Salaried Indians don’t need big hike in standard deduction, says finance ministry
The purpose of the article was to bring about the stark contrast between the two income-earning classes, not to question the expenses legitimately allowed to consultants.
The article states that a salaried individual pays a tax of Rs 6.73 lakh on total gross salary of Rs 30 lakh, whereas a consultant pays a tax of Rs 2.18 lakh on total Gross Professional receipts of Rs 30 lakh. The tax paid on taxable salary income and on gross amount of professional receipts cannot be compared as the taxable income in case of professionals is computed after allowing all the expenses incurred for carrying-out the profession. These expenses include rent for office space, salaries & wages of employees, electricity expenses for the office, printing & stationery etc.
However, in respect of a salaried individual, there is no requirement to maintain any office and the office expenses are borne by the employer. The only major expenses required to be incurred by a salaried individual for earning salary income is the expense incurred for commuting to the office. For this purpose and other miscellaneous petty expenses which a salaried individual might have to incur, a standard deduction is allowed to the salaried taxpayer which is currently Rs. 50,000. Therefore, the net income of the professional is required to be compared with the taxable salary income.
In the given example, it is apparent that the net disposable income after the allowance of all expenditure and deductions in the case of a salaried individual comes to Rs 27,82,600, whereas it is only Rs 13,25,000 in the case of professionals. Further, even after paying the tax, the net disposable income available to the salaried individual is Rs 21,09,429 whereas in respect of a professional, this amount is only Rs 11,06,600. One of the canons of taxation is to levy tax on the basis of ability to pay, and in the instant case, the salaried individual has more than double the ability to pay tax as compared to the professional, and it is this difference in the ability to pay that is reflected in the tax outgo of both.
Further, it may also be noted that to reduce the compliance burden on small professionals, the Income-Tax Act contains a presumptive regime for professionals having gross receipts up to Rs 50 lakh. Under this regime, the professional is not required to maintain books of accounts, but it is presumed that 50% of his gross receipts are expended towards various expenses required to be incurred for carrying out his profession. However, this is not a standard deduction and it has also been provided in the Act that if the professional incurs expenses less than 50% of the gross receipts, then he has to declare the higher income.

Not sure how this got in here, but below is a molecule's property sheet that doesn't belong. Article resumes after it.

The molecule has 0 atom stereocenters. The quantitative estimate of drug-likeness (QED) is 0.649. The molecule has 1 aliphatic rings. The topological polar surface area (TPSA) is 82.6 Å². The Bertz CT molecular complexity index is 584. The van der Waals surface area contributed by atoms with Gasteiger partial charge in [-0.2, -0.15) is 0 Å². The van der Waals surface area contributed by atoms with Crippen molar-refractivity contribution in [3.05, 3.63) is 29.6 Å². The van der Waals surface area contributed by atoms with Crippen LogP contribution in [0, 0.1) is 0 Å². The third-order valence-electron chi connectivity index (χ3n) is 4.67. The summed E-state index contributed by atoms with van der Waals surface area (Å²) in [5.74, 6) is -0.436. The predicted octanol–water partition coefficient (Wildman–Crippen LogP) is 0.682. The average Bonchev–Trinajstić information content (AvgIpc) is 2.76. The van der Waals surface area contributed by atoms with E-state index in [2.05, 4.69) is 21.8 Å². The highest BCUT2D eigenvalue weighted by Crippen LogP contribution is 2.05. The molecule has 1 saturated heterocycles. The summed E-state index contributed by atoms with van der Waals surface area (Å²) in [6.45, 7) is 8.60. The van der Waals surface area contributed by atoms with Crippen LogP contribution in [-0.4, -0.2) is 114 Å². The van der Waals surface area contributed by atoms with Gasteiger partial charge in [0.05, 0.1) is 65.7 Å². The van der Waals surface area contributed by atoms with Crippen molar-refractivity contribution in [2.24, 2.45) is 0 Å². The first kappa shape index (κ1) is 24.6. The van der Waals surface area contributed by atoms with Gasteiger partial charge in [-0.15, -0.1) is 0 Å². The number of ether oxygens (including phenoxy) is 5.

In view of the above, a comparison of the tax liability on the basis of gross receipts of a professional and taxable salary income of an individual is like comparing apples to oranges and the conclusion drawn in the article is without appreciating the basic tenet of taxation and the scheme of taxation of salary income and income from profession.
A Note From TOI
The purpose of the article was to bring about the stark contrast between the two income-earning classes, not to question the expenses legitimately allowed to consultants. Over the years, the job profile of most salaried employees has blurred the distinction between office and personal work. They frequently use their homes and personal devices for office work —like accessing and replying to office emails or making official phone calls. But they are not allowed to claim even a small part of money spent on purchase of computer or phone as deduction from income. Such deductions are allowed to salary earners in some countries.
A few deductions that are allowed to salaried taxpayers are woefully short of the current cost of services, as with children’s education. It is for these reasons, among others, that then finance minister Arun Jaitley, in his 2018-19 budget speech, had highlighted the fact that an average salary earner pays three times more income tax (Rs 76,306) than a non-salaried taxpayer does (Rs 25,753) — both figures from the budget speech.